Alzheimer's drug from Eisai and Biogen slows cognitive decline, side-effects in focus
Fourteen percent of patients had microhemorrhages in the brain - a symptom linked to two recent deaths of people receiving lecanemab in a follow-on study - and five patients suffered macrohemorrhages. The companies said in September that the 18-month trial, which enrolled nearly 1,800 participants with early-stage Alzheimer's, found that treatment with lecanemab reduced the rate of decline on a clinical dementia scale (CDR-SB) by 27% compared to a placebo.
An experimental Alzheimer's disease drug from Eisai and Biogen slowed cognitive decline in a closely watched trial but may carry a risk of dangerous side effects for certain patients, according to new data presented on Tuesday. The drug, lecanemab, was associated with a type of brain swelling in 12.6% of trial patients, a side effect previously seen with similar drugs. Fourteen percent of patients had microhemorrhages in the brain - a symptom linked to two recent deaths of people receiving lecanemab in a follow-on study - and five patients suffered macrohemorrhages.
The companies said in September that the 18-month trial, which enrolled nearly 1,800 participants with early-stage Alzheimer's, found that treatment with lecanemab reduced the rate of decline on a clinical dementia scale (CDR-SB) by 27% compared to a placebo. "All of these amyloid-lowering drugs carry a risk for increased brain hemorrhage," said Dr. Ronald Petersen of the Mayo Clinic in Rochester, Minnesota. "I think the primary outcomes, the secondary outcomes, the amyloid-lowering is pretty impressive."
The Alzheimer's Association said the data confirms the drug "can meaningfully change the course of the disease for people in the earliest stages of Alzheimer's disease," and called on U.S. regulators to approve the company's application for accelerated approval. Eisai shares climbed 3% Tokyo Wednesday morning while Biogen shares were 0.9% higher in after-hours trade. They have jumped some 60% and 47% respectively since the announcement of the trial's initial findings in late September.
The trial showed no benefit on the CDR-SB measure for some patients with a genetic risk of developing the mind-wasting disease. About 16% of participants had two copies (homozygous) of the APOE4 gene variant known to raise the risk of developing Alzheimer's, 53% had one copy of the gene (heterozygous), and 31% were noncarriers.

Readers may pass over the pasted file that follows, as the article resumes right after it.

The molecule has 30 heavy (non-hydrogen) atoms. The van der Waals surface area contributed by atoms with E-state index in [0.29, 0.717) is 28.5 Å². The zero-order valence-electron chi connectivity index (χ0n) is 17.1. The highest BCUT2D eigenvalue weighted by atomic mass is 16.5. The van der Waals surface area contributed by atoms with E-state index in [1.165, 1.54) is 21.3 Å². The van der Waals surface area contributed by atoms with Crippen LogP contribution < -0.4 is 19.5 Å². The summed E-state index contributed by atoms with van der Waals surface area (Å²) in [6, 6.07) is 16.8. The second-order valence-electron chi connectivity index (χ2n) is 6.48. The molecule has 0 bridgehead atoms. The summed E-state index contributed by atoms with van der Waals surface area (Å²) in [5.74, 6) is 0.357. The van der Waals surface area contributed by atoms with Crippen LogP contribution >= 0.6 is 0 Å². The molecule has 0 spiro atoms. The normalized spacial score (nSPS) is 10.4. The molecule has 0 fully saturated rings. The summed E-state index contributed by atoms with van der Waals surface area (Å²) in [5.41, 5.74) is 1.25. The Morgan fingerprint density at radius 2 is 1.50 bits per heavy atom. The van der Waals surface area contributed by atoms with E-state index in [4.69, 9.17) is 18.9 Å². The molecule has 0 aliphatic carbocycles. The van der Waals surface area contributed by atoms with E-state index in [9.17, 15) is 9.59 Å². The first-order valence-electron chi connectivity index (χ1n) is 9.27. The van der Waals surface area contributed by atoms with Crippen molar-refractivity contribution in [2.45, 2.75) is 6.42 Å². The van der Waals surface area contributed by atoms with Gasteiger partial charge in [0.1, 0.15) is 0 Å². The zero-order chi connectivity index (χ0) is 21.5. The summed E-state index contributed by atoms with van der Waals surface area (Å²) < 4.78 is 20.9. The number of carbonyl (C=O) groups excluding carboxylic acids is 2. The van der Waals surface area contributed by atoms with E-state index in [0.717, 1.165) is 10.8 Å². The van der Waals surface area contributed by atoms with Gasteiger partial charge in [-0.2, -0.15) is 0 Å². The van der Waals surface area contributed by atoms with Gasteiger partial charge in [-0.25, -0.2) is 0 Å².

"For that small group of homozygous patients, when it comes to CDR-SB we don't see a signal favoring lecanemab," Ivan Cheung, Eisai's U.S. chairman, said in an interview. He suggested that could be because homozygous study patients who were given a placebo fared better than expected. The APOE4 carriers did show improvement on the trial's secondary goals, including other measures of cognition and daily function. Overall, lecanemab patients benefited by 23% to 37% compared with a placebo on these secondary trial goals.
"I believe it's an important benefit that will justify full approval. But of course, we want a bigger benefit," said Dr. Paul Aisen, director of the University of Southern California Alzheimer's Therapeutic Research Institute and a co-author of the study published in the New England Journal of Medicine. He said lecanemab is likely to provide greater benefit if given earlier in the disease, "before you've accumulated enough irreversible damage to be causing symptoms." Detailed data from the study were presented at the Clinical Trials on Alzheimer's Disease meeting in San Francisco.
PROOF OF AMYLOID THEORY Eisai believes the trial results prove a longstanding theory that removal of sticky deposits of a protein called amyloid beta from the brains of people with early Alzheimer's can delay its advance.
At 18 months, 68% of trial participants treated with lecanemab had amyloid clearance, Eisai said. Two deaths - both from brain hemorrhages - have been reported among participants in a trial extension - a 65-year-old woman who received a type of medicine known as tissue plasminogen activator to clear blood clots after suffering a stroke and an 87-year-old who was on the blood thinner Eliquis.
Eisai said it believes the two deaths "cannot be attributed to lecanemab." Cheung said Eisai has protocols in place for monitoring brain swelling and sees no need for restrictions on which patients might be eligible for lecanemab treatment.
Dr. Howard Fillit, chief science officer at the Alzheimer's Drug Discovery Foundation, said doctors always balance the benefits and risks of therapies. "Currently, I would hesitate to give this drug to someone on blood thinners," he said. The U.S. Food and Drug Administration is slated to decide by Jan. 6 whether to approve lecanemab under its "accelerated" review program, which requires proof that a drug can impact a biomarker associated with a disease, such as reduction of amyloid beta in the brain.
Regardless of that decision, Cheung said Eisai plans to soon file for standard FDA approval of the drug and will also seek approval in Europe and Japan. (Reporting By Deena Beasley; Additional reporting by Julie Steenhuysen in Chicago; Editing by Bill Berkrot and Edwina Gibbs)
(This story has not been edited by Devdiscourse staff and is auto-generated from a syndicated feed.)